I'm absolutely delighted to announce that my buddy Lawdog's first book, titled simply 'The Lawdog Files', has been published.
It's currently available in e-book format from Amazon.com. A print edition will follow within a few weeks, almost certainly by mid-August.
The blurb reads:
LawDog had the honor of representing law and order in the Texas town of Bugscuffle as a Sheriff's Deputy, where he became notorious for, among other things, the famous Case of the Pink Gorilla Suit. In THE LAWDOG FILES, he chronicles his official encounters with everything from naked bikers, combative eco-warriors, suicidal drunks, respectful methheads, prison tattoo artists, and creepy children to six-foot chickens and lethal chihuahuas.
THE LAWDOG FILES range from the bittersweet to the explosively hilarious, as LawDog relates his unforgettable experiences in a laconic, self-deprecating manner that is funny in its own right. The book is more than mere entertainment, it is an education in two English dialects, Police and Texas Country. And underlying the humor is an unmistakable sympathy for society's less fortunate - and in most cases, significantly less intelligent - whose encounters with the law are an all-too-frequent affair.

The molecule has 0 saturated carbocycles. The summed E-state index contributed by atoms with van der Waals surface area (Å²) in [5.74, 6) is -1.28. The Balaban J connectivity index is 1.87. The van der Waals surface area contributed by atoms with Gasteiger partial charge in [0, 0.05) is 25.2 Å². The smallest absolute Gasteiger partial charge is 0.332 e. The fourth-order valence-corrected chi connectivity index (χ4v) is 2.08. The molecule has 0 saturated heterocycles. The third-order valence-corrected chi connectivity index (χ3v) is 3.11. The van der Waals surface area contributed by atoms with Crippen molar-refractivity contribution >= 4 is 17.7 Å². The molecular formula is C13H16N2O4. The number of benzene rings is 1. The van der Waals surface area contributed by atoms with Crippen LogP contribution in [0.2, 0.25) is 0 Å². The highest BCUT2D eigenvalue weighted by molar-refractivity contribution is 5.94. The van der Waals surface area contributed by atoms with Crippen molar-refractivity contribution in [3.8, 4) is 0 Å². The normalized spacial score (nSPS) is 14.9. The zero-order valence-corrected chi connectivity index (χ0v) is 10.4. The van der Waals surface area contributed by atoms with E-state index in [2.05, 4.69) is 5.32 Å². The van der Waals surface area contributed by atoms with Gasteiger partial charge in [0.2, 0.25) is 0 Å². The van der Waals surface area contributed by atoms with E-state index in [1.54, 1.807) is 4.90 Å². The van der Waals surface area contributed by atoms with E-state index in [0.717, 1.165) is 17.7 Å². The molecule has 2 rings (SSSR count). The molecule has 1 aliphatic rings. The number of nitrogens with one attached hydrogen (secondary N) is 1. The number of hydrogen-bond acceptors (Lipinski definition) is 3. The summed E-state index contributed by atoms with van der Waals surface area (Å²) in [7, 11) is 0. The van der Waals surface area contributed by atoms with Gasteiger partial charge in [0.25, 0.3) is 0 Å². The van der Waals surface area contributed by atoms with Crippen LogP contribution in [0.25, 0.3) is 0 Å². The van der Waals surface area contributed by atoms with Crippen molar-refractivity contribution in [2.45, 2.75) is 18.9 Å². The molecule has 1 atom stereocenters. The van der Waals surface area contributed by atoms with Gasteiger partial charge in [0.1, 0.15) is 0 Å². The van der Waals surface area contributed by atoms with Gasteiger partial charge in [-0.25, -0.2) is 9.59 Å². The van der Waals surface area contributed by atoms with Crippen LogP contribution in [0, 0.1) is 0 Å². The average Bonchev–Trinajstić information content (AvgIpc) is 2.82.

Those of you familiar with Lawdog's blog will have read many of the stories, although they've been revised for this volume; and there's some fresh material as well, that will be new to you. He's already hard at work on a second volume, which will describe his childhood in Africa. Well-known and beloved tales from that continent, such as Squeaks the mongoose, Brigadier-Captain Azikiwe and the ratel, and many more (including new material), will be included. (I might add that Lawdog probably has more than enough material for a third book of stories. His arm is being heavily twisted about that right now!)
Lawdog has also been trying his hand at an urban fantasy novel. I've been able to read some of his rough chapter drafts, and I'm here to tell you, it's good. The man can tell a tale. I think it may be in the same league as Jim Butcher and Larry Correia, which says a great deal, right there. If all goes well, I hope we can look forward to it sometime next year.
I can't recommend 'The Lawdog Files' too highly. Miss D. and I have been part of the friends-and-editors process in bringing it to life, and we've found ourselves howling with mirth at frequent intervals while reading excerpts. Be careful where you read it. As many early reviewers have pointed out, explosive bursts of laughter are guaranteed!